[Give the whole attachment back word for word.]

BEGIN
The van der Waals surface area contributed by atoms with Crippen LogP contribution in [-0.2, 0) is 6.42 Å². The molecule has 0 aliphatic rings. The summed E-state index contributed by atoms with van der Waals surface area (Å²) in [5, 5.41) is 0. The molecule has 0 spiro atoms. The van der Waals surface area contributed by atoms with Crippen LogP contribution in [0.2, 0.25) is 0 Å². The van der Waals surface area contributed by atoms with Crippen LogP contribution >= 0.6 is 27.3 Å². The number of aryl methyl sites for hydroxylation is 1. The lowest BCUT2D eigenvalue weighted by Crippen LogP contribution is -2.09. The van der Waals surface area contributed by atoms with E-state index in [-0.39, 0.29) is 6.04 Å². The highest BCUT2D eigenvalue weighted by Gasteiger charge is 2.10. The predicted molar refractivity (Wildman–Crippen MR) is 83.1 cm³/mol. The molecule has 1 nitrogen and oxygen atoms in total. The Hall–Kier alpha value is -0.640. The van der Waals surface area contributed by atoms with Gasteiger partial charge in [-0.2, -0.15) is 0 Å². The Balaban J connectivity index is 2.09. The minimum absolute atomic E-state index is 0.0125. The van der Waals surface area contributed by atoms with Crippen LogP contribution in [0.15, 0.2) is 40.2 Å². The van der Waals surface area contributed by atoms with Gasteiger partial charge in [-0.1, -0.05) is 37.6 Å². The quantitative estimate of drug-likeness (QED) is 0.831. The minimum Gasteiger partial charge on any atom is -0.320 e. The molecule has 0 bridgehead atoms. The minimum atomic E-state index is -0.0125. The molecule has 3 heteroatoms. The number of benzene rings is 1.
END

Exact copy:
The van der Waals surface area contributed by atoms with Crippen LogP contribution in [-0.2, 0) is 6.42 Å². The molecule has 0 aliphatic rings. The summed E-state index contributed by atoms with van der Waals surface area (Å²) in [5, 5.41) is 0. The molecule has 0 spiro atoms. The van der Waals surface area contributed by atoms with Crippen LogP contribution in [0.2, 0.25) is 0 Å². The van der Waals surface area contributed by atoms with Crippen LogP contribution >= 0.6 is 27.3 Å². The number of aryl methyl sites for hydroxylation is 1. The lowest BCUT2D eigenvalue weighted by Crippen LogP contribution is -2.09. The van der Waals surface area contributed by atoms with E-state index in [-0.39, 0.29) is 6.04 Å². The highest BCUT2D eigenvalue weighted by Gasteiger charge is 2.10. The predicted molar refractivity (Wildman–Crippen MR) is 83.1 cm³/mol. The molecule has 1 nitrogen and oxygen atoms in total. The Hall–Kier alpha value is -0.640. The van der Waals surface area contributed by atoms with Gasteiger partial charge in [-0.2, -0.15) is 0 Å². The Balaban J connectivity index is 2.09. The minimum absolute atomic E-state index is 0.0125. The van der Waals surface area contributed by atoms with Crippen LogP contribution in [0.15, 0.2) is 40.2 Å². The van der Waals surface area contributed by atoms with Gasteiger partial charge in [-0.1, -0.05) is 37.6 Å². The quantitative estimate of drug-likeness (QED) is 0.831. The minimum Gasteiger partial charge on any atom is -0.320 e. The molecule has 0 bridgehead atoms. The minimum atomic E-state index is -0.0125. The molecule has 3 heteroatoms. The number of benzene rings is 1.